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July 17, 2014

Amazon is now also talking to Simon & Schuster about something

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Simon & Schuster is talking to Amazon. Amazon is talking to Simon & Schuster.

Simon & Schuster is talking to Amazon. Amazon is talking to Simon & Schuster.

On Tuesday afternoon, the Wall Street Journal reported that Amazon—which is currently, if you have not forgotten, in a bitter, protracted contract dispute with Hachette—is “in talks with Simon & Schuster.” It was a vague report, as reports about massive corporations talking to each other tend to be, but that didn’t stop people from speculating as to what these two companies could be talking about.

The most pervasive rumor, which peaked yesterday morning, was that Amazon was interested in purchasing Simon & Schuster. That rumor originated with The Digital Reader‘s Nate Hoffelder’s piece “Amazon in Talks with Simon & Schuster – Acquisition?” The question mark implies—as Hoffelder made explicit throughout the piece with lines like “This is purely speculative.”—that this was mere speculation. But that didn’t stop people from taking it as something that was imminent—in fact, one outlet which covers the publishing industry reported it as fact. But it was not a fact, as we made clear in a short, gif-laden post yesterday. Amazon is not—say it loud—is not buying Simon & Schuster.

Most likely—though this is, in truth, speculation (albeit of a less salacious variety)—Amazon is talking to Simon & Schuster about contractual terms. Most likely those terms are similar to the ones that they have been squabbling with Hachette over for the past several months. Most likely they relate to ebooks. Most likely Amazon has also reached out to other publishers in the Big Five, although the publishers’ negotiations with Amazon were reportedly staggered by Judge Cote in the wake of U.S. v. Apple. This is, in other words, not yet a huge news item, though it may become one, if, say Amazon’s negotiations with Simon & Schuster go the way of Amazon’s negotiations with Hachette (or, for that matter, if S & S agrees to terms similar to those that Hachette finds unacceptable).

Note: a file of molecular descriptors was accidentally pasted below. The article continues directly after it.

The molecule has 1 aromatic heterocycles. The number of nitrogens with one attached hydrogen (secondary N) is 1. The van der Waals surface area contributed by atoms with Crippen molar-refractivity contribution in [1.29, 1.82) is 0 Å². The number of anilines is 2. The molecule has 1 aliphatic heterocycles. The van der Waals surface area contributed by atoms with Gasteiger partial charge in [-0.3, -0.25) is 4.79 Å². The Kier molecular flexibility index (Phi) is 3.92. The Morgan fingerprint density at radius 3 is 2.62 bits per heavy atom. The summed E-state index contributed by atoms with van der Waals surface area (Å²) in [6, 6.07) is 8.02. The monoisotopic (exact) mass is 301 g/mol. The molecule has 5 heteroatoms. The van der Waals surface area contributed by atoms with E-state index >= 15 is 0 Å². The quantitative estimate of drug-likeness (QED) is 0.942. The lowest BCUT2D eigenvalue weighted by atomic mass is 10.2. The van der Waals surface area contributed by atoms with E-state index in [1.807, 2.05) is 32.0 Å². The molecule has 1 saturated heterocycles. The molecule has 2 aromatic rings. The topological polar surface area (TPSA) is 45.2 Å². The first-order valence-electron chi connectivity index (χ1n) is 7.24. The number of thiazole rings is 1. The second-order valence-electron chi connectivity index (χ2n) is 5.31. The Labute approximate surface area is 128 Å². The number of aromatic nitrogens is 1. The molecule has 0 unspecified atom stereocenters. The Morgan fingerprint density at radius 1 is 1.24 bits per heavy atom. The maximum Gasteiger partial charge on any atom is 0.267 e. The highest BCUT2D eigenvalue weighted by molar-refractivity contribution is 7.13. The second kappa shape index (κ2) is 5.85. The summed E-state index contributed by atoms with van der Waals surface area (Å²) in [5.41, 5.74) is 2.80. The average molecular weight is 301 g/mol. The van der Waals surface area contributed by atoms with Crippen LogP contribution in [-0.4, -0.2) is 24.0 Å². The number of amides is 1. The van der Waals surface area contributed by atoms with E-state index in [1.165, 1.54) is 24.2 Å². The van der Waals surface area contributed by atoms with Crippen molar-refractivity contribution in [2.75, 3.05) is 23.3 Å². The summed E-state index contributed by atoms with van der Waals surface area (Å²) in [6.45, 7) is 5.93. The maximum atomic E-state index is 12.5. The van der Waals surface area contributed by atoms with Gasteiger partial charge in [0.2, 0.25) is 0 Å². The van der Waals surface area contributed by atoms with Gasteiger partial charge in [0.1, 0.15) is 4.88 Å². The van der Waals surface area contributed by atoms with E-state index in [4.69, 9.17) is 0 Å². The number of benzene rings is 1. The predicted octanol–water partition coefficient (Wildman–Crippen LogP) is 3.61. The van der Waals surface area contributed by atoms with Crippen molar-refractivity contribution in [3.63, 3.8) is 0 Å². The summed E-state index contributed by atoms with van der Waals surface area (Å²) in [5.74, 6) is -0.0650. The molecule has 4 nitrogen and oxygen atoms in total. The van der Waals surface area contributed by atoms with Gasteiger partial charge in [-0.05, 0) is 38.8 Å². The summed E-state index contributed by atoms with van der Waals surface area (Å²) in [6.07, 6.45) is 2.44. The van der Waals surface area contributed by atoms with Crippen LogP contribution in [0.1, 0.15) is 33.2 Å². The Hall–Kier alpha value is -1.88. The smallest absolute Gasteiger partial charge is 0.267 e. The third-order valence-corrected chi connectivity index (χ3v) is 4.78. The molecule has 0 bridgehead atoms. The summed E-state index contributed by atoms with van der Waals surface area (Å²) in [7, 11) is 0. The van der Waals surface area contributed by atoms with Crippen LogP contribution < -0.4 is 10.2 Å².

One interesting wrinkle: in its report, The Wall Street Journal quotes Leslie Moonves, CEO of Simon & Schuster’s parent company CBS, as saying “Amazon has a definite point of view about what should be done in the publishing business. It’s going to be a very interesting thing to watch.” That, in and of itself, is not a very interesting statement. Amazon is interesting to watch; watching Amazon negotiate with publishers is also interesting. But thus far, Amazon appears to have side-stepped the heads of the actual publishers and is instead talking to the heads of their parent companies—Carolyn Reidy is the CEO of Simon & Schuster. Amazon has also apparently largely side-stepped Hachette’s CEO, Michael Pietsch.

Could this mean something? It might. But who knows. They’re only talking.

 

Alex Shephard is the director of digital media for Melville House, and a former bookseller.

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